Sponsored by Oregon Business

Is a wireless network right for your business?

| Print |  Email
Tuesday, August 01, 2006

Implementing a computer network is often one of a business’ most important capital additions, and often the most expensive. The improved technology of wireless networks makes them a more viable option now. Wireless networks can provide a company’s workers with increased access and flexibility, cost less, and have no higher security risk than a wired network.

How to decide if wireless is the right option for your business? Here are a few questions to consider:

1. What physical problems might you encounter? Installing a wired network can often be difficult in older buildings. Wireless networks, while easier to install, can be hampered by structural issues that cause dead spots. Before deciding, you need to have technicians look at your building, and perform radio frequency tests to determine the number and location of wireless access points.

2. How much do you want to spend? A full-office retrofit for a wireless network will initially cost more than running a few cables from an installed wired network because of the additional equipment needed. For an older building without an installed wired network, a wireless network will likely cost less to implement because it avoids complex construction issues. Over time, wireless networks often have lower capital, operational and service expenditures, and it’s also cheaper to add new users. The non-profit Wi-Fi Alliance answers questions on equipment, compatibility and standards. Go to www.wi-fi.org for more information.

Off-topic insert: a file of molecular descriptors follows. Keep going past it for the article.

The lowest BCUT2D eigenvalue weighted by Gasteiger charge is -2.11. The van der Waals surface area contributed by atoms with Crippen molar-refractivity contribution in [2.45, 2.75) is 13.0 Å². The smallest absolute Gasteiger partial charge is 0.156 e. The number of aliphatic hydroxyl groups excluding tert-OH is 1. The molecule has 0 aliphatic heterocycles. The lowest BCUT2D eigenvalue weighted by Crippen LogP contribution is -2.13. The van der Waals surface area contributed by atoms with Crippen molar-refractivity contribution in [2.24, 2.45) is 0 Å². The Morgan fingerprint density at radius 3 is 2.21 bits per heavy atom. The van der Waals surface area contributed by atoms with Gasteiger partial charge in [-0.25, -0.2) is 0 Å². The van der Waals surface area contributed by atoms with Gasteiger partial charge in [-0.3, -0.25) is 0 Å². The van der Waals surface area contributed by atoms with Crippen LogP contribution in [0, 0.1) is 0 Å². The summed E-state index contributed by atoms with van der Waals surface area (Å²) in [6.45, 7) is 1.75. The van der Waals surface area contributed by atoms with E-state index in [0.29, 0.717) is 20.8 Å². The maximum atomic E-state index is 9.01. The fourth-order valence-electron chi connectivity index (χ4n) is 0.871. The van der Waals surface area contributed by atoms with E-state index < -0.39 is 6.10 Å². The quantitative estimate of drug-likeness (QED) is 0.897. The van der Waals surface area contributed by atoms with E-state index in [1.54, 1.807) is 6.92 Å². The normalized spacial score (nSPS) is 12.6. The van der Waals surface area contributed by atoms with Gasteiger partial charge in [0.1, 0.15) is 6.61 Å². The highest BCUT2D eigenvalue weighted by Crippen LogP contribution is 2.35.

3. Is mobility important to your business? Laptops with wireless capabilities can benefit your employees in the office, at home and at public hotspots by creating continual access to your network and opportunities to multitask — which can mean more productivity for you. Intel reports that it has gotten two hours extra in productivity per employee per week since it shifted most of its workforce from desktop PCs to mobile laptops and notebook computers. Intel offers a tool to analyze how a wireless system could improve your employee productivity and reduce technology costs. Go to www.intel.com/business/smallbusiness/roi.htm.

One of the biggest concerns about a wireless network is security. But the unprotected wireless world where information was easily pirated is a thing of the past, experts say. Encryption technology has evolved to the point that wireless networks are now considered as secure as hard-wired networks.

Jim Johnson, vice president of Intel’s mobility group and former general manager of Intel’s wireless networking group, says the encryption of data on a wireless network now provides robust protection.

“Wi-Fi needed to mimic the security protections of hard lines, because we couldn’t physically protect the waves like the cables hidden in the walls of a building. Engineers developed encryption mechanisms to protect the wireless waves,” says Johnson, “but now we’ve come full circle, as engineers are working to bring the same encryption protection to Ethernet lines.”